Grand Theft Auto IV is a 2008 open world action-adventure video game published by Rockstar Games, and developed by Rockstar North. It has been released for the PlayStation 3 and Xbox 360 video game consoles, and for the Windows operating system. The game is a reboot of the Grand Theft Auto series, depicting a separate timeline and world from its predecessors (known as the "high-definition universe"[3]) and is set in fictional Liberty City, based heavily on modern day New York City.[a] The game follows Niko Bellic, a veteran of an unnamed war in Eastern Europe, who comes to the United States in search of the American Dream, but quickly becomes entangled in a world of gangs, crime, and corruption. Like other games in the series, GTA IV is composed of elements from driving games and third-person shooters, and features open world gameplay, in which players can interact with the game world at their leisure. Grand Theft Auto IV also features several online multiplayer modes.

Two expansion packs have been developed for the game, originally released as downloadable content for the Xbox 360 version throughout 2009. Both The Lost and Damned and The Ballad of Gay Tony feature new plots that are interconnected with the main GTA IV storyline, and follow new protagonists. The two episodes have been released together for all platforms as a stand-alone game called Grand Theft Auto: Episodes from Liberty City. A bundle that contained both the original GTA IV game and the Episodes was also released, titled Grand Theft Auto IV: The Complete Edition. The 2009 handheld game Grand Theft Auto: Chinatown Wars revisited the Liberty City of GTA IV.

As the first game of the critically acclaimed series to appear on seventh generation consoles, Grand Theft Auto IV was widely anticipated. A major commercial and critical success, it broke industry records with sales of around 3.6 million units on its first day of release and grossing more than $500 million in revenue in the first week, selling an estimated 6 million units worldwide. As of September 2011, the game had shipped over 22 million copies. Grand Theft Auto IV won numerous awards from both gaming and mainstream press, including several recognitions as Game of the Year, and is in the highest ranks on several professional game critic review-aggregating websites. As of 2012 the game has sold over 25 million copies.

Quite like its predecessors, the core gameplay of GTA IV consists of giving the player a large, open world environment in which to move around freely. On foot, the player character can walk, run, jump, climb over obstacles and swim, as well as use weapons and perform basic hand-to-hand combat. Players can steal and drive a variety of vehicles, including automobiles, boats, helicopters, and motorcycles. Grand Theft Auto IV takes advantage of Natural Motion's Euphoria engine, which combines artificial intelligence, bio-mechanics and physics to make open, non-linear environments that allow players to explore and choose how they wish to play the game. Although completing most of the storyline missions are necessary to progress through the game and unlock certain content and parts of the city, they are not required, as players can complete them at their own leisure. When not attempting a storyline mission, players can free-roam, giving them the ability to do activities. Side missions such as locating and destroying criminals in the police car database or participating in street races can keep the player occupied for hours.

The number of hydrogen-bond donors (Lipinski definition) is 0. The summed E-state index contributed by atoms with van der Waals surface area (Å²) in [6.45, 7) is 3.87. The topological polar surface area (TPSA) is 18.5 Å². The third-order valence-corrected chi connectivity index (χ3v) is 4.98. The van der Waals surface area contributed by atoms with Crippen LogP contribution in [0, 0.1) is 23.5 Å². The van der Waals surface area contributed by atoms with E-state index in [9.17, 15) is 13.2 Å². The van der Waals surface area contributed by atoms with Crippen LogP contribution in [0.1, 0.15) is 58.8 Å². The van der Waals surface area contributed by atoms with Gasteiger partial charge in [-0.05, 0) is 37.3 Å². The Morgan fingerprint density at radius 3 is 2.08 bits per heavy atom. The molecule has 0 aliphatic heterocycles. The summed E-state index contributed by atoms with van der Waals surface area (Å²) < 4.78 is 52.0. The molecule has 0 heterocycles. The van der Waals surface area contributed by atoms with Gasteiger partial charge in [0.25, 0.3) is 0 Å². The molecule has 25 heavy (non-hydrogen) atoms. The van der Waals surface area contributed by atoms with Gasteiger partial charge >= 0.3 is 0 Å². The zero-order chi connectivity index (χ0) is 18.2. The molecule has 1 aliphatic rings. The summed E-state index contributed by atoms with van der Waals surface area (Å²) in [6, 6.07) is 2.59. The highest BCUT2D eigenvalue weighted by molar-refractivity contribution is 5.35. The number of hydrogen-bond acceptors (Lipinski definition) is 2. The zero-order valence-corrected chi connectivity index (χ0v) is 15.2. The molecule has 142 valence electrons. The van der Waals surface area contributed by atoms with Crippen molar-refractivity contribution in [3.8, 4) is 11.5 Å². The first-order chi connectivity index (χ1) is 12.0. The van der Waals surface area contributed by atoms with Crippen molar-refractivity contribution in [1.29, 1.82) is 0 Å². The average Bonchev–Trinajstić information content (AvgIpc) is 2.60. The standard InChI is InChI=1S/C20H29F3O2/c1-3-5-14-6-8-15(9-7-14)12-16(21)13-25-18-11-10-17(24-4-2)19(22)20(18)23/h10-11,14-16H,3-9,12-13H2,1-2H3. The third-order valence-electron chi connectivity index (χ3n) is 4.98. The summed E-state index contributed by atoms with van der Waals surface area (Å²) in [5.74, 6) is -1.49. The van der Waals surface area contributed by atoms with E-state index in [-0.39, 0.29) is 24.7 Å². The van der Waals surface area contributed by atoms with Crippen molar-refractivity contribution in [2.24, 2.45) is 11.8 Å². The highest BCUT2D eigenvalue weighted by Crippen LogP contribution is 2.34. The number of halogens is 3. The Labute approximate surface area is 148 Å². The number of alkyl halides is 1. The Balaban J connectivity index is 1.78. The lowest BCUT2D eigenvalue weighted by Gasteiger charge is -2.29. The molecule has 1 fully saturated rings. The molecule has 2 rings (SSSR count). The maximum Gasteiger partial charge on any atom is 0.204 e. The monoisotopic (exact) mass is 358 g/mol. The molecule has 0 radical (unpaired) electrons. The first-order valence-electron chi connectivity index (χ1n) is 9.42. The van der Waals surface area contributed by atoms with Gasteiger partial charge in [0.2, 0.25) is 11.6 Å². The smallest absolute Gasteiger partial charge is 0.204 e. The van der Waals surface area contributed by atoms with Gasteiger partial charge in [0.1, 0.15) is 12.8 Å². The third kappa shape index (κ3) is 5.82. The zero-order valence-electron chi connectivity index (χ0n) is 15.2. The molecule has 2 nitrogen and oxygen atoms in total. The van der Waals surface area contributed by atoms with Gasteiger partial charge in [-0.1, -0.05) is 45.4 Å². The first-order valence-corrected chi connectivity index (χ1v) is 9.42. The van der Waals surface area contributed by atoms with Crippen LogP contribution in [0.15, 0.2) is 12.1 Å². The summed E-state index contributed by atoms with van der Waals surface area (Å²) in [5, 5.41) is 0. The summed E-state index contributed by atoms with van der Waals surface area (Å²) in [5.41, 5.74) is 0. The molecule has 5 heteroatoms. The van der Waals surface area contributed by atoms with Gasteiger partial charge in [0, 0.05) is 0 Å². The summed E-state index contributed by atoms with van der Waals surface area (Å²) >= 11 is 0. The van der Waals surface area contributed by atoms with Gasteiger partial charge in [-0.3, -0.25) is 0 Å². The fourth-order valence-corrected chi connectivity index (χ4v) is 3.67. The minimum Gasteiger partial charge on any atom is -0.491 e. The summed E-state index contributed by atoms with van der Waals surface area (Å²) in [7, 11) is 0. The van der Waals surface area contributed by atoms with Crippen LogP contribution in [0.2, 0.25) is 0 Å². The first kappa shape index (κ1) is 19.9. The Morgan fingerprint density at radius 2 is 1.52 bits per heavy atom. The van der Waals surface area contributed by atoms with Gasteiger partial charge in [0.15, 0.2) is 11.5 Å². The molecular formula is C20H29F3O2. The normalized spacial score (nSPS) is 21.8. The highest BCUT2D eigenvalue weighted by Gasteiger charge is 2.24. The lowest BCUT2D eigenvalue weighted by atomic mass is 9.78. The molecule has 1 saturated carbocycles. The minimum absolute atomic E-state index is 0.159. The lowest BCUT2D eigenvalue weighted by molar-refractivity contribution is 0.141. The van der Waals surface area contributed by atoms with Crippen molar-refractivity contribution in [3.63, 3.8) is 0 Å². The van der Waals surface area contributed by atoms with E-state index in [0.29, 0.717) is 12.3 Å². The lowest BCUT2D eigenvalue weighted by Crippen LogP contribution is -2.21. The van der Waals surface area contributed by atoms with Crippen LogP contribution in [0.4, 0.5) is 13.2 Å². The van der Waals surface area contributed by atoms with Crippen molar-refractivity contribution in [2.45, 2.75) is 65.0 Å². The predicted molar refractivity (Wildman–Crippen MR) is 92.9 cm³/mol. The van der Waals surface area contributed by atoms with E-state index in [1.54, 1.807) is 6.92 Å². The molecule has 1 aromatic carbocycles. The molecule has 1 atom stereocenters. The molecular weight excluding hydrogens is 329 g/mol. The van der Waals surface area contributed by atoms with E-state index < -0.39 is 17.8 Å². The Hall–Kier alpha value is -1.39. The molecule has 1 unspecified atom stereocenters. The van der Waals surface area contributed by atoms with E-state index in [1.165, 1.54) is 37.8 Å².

It is possible to have many active missions running at one time, as some missions run over the course of several days and require the player to wait for further instructions or events. The player can also attempt a variety of optional side missions. Grand Theft Auto IV also contains morality choices at many points throughout the game, which alter the storyline appropriately depending on the player's choice. Which of the game's two different endings occurs is determined by one of these choices.

Combat and police response
Gunfights in GTA IV are conducted using a third-person system. The game's cover system allows the player to deftly move between cover, to fire blindly, aim freely, and target a specific enemy. Individual body parts can also be targeted. Additionally, Niko can perform "cinematic executions" at certain points in the story. Niko's health is shown by a green semicircle on the left side of the mini-map, while a blue semicircle on the right represents armour. When locked on a target, their health and (if applicable) armour level appears in the target circle. There are more hand-to-hand combat moves than in past games in the series, namely punching, kicking, "alternative" punching, dodging and blocking, disarming an opponent, and counter-attacking.

If Niko is injured, he can recover health by eating, drinking soda, sleeping, using medical kits, using his mobile phone to call for paramedics, using a "cheat", calling one of his girlfriends for medical advice, etc. Body armour can absorb gunshots and explosive damage but is gradually used up in the process. If Niko's health level reaches zero, the action stops, and he re-appears at the nearest hospital having lost some money (but retaining his weapons).